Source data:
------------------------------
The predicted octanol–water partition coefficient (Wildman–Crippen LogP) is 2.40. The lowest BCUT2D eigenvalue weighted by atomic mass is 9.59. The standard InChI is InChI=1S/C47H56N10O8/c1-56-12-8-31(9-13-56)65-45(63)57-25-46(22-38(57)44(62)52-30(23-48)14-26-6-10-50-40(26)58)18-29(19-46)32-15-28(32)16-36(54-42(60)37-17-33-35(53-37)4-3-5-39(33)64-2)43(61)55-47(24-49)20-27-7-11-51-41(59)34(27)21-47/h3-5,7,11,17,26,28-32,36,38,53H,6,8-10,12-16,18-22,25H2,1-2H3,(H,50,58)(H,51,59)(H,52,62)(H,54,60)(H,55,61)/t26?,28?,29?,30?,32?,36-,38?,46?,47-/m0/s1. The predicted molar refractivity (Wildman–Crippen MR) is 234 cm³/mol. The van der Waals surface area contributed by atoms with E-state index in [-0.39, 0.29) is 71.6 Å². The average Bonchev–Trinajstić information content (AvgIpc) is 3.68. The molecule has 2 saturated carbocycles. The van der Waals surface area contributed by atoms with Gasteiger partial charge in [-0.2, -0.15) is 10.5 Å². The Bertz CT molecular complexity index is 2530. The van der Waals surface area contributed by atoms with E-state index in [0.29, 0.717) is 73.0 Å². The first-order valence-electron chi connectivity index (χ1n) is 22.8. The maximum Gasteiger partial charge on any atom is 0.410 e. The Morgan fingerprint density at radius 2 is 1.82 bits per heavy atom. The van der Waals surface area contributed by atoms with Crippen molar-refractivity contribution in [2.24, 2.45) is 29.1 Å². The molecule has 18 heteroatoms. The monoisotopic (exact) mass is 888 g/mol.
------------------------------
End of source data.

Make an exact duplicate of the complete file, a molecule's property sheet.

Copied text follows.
The predicted octanol–water partition coefficient (Wildman–Crippen LogP) is 2.40. The lowest BCUT2D eigenvalue weighted by atomic mass is 9.59. The standard InChI is InChI=1S/C47H56N10O8/c1-56-12-8-31(9-13-56)65-45(63)57-25-46(22-38(57)44(62)52-30(23-48)14-26-6-10-50-40(26)58)18-29(19-46)32-15-28(32)16-36(54-42(60)37-17-33-35(53-37)4-3-5-39(33)64-2)43(61)55-47(24-49)20-27-7-11-51-41(59)34(27)21-47/h3-5,7,11,17,26,28-32,36,38,53H,6,8-10,12-16,18-22,25H2,1-2H3,(H,50,58)(H,51,59)(H,52,62)(H,54,60)(H,55,61)/t26?,28?,29?,30?,32?,36-,38?,46?,47-/m0/s1. The predicted molar refractivity (Wildman–Crippen MR) is 234 cm³/mol. The van der Waals surface area contributed by atoms with E-state index in [-0.39, 0.29) is 71.6 Å². The average Bonchev–Trinajstić information content (AvgIpc) is 3.68. The molecule has 2 saturated carbocycles. The van der Waals surface area contributed by atoms with Gasteiger partial charge in [-0.2, -0.15) is 10.5 Å². The Bertz CT molecular complexity index is 2530. The van der Waals surface area contributed by atoms with E-state index in [0.29, 0.717) is 73.0 Å². The first-order valence-electron chi connectivity index (χ1n) is 22.8. The maximum Gasteiger partial charge on any atom is 0.410 e. The Morgan fingerprint density at radius 2 is 1.82 bits per heavy atom. The van der Waals surface area contributed by atoms with Crippen molar-refractivity contribution in [2.24, 2.45) is 29.1 Å². The molecule has 18 heteroatoms. The monoisotopic (exact) mass is 888 g/mol.